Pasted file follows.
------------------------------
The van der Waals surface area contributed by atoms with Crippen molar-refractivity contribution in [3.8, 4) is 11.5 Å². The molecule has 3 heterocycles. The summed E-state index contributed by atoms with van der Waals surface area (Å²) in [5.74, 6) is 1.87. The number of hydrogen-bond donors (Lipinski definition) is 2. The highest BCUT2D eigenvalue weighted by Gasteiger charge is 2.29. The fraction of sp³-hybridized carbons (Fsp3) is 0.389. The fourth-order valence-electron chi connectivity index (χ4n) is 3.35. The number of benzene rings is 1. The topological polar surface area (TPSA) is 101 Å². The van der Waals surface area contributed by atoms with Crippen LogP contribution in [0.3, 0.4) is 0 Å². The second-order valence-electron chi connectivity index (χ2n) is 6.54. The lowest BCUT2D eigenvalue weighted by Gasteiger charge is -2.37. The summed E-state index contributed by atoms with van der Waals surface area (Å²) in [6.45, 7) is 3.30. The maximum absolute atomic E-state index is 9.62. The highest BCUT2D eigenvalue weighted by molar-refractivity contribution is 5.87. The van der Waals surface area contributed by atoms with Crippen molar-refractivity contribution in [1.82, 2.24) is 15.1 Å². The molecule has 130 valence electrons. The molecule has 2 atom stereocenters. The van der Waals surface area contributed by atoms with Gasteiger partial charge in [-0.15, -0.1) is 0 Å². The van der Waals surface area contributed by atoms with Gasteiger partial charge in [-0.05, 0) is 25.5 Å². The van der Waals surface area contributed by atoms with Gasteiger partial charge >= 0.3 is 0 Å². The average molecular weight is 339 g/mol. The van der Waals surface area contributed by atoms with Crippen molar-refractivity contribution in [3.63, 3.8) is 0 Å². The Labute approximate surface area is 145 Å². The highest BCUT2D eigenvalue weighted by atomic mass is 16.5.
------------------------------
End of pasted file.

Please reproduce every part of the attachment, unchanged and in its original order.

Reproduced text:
The van der Waals surface area contributed by atoms with Crippen molar-refractivity contribution in [3.8, 4) is 11.5 Å². The molecule has 3 heterocycles. The summed E-state index contributed by atoms with van der Waals surface area (Å²) in [5.74, 6) is 1.87. The number of hydrogen-bond donors (Lipinski definition) is 2. The highest BCUT2D eigenvalue weighted by Gasteiger charge is 2.29. The fraction of sp³-hybridized carbons (Fsp3) is 0.389. The fourth-order valence-electron chi connectivity index (χ4n) is 3.35. The number of benzene rings is 1. The topological polar surface area (TPSA) is 101 Å². The van der Waals surface area contributed by atoms with Crippen LogP contribution in [0.3, 0.4) is 0 Å². The second-order valence-electron chi connectivity index (χ2n) is 6.54. The lowest BCUT2D eigenvalue weighted by Gasteiger charge is -2.37. The summed E-state index contributed by atoms with van der Waals surface area (Å²) in [6.45, 7) is 3.30. The maximum absolute atomic E-state index is 9.62. The highest BCUT2D eigenvalue weighted by molar-refractivity contribution is 5.87. The van der Waals surface area contributed by atoms with Crippen molar-refractivity contribution in [1.82, 2.24) is 15.1 Å². The molecule has 130 valence electrons. The molecule has 2 atom stereocenters. The van der Waals surface area contributed by atoms with Gasteiger partial charge in [-0.15, -0.1) is 0 Å². The van der Waals surface area contributed by atoms with Gasteiger partial charge in [-0.05, 0) is 25.5 Å². The van der Waals surface area contributed by atoms with Gasteiger partial charge >= 0.3 is 0 Å². The average molecular weight is 339 g/mol. The van der Waals surface area contributed by atoms with Crippen molar-refractivity contribution in [3.63, 3.8) is 0 Å². The Labute approximate surface area is 145 Å². The highest BCUT2D eigenvalue weighted by atomic mass is 16.5.